OK, three quarters of a million dollars. That we know of:
The highest-paid state employee in California last year, a prison surgeon who took home $777,423, has a history of mental illness, was fired once for alleged incompetence and has not been allowed to treat an inmate for six years because medical supervisors don’t trust his clinical skills…
Rohlfing’s $235,740 base pay, typical in California’s corrections system, accounted for about a third of his income last year. The rest of the money was back pay for more than two years when he did no work for the state while appealing his termination. A supervisor had determined that Rohlfing provided substandard care for two patients, according to state Personnel Board records.
Rohlfing won that case before the board and was rehired and assigned to “mailroom” work in late 2009.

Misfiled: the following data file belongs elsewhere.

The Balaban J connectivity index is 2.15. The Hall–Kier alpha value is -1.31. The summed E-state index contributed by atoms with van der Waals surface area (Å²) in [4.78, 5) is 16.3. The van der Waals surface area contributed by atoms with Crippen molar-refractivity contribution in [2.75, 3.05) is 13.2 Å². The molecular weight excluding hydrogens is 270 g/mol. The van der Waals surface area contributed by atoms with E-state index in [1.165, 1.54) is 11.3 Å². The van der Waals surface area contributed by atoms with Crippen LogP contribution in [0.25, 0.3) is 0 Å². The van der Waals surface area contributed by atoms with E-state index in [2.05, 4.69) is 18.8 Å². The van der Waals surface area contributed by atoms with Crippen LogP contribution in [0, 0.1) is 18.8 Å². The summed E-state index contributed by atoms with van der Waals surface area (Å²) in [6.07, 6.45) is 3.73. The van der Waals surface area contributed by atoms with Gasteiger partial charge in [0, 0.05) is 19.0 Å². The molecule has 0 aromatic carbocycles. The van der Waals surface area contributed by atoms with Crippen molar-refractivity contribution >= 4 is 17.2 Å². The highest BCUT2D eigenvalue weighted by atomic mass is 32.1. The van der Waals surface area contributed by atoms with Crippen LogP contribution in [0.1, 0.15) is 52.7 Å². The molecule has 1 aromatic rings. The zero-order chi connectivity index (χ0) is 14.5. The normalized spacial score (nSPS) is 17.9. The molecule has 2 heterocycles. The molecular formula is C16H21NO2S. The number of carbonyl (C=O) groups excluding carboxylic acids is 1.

“We want taxpayers to know we had no choice in this,” said Nancy Kincaid, spokeswoman for the court-appointed receiver in charge of California’s inmate healthcare. “If you are ordered to bring somebody back to work, and you can’t trust them with patients, you have to find something for them to do.”
Stacy McCain and other conservatives have taken to comparing California with Zimbabwe, a nation ravaged by out of control hyper-inflation. But based on what the fellow above is pulling in while the state banishes him to the mail room, such a comparison may simply be taken as a salary guide by California’s ever-expanding civil servant class.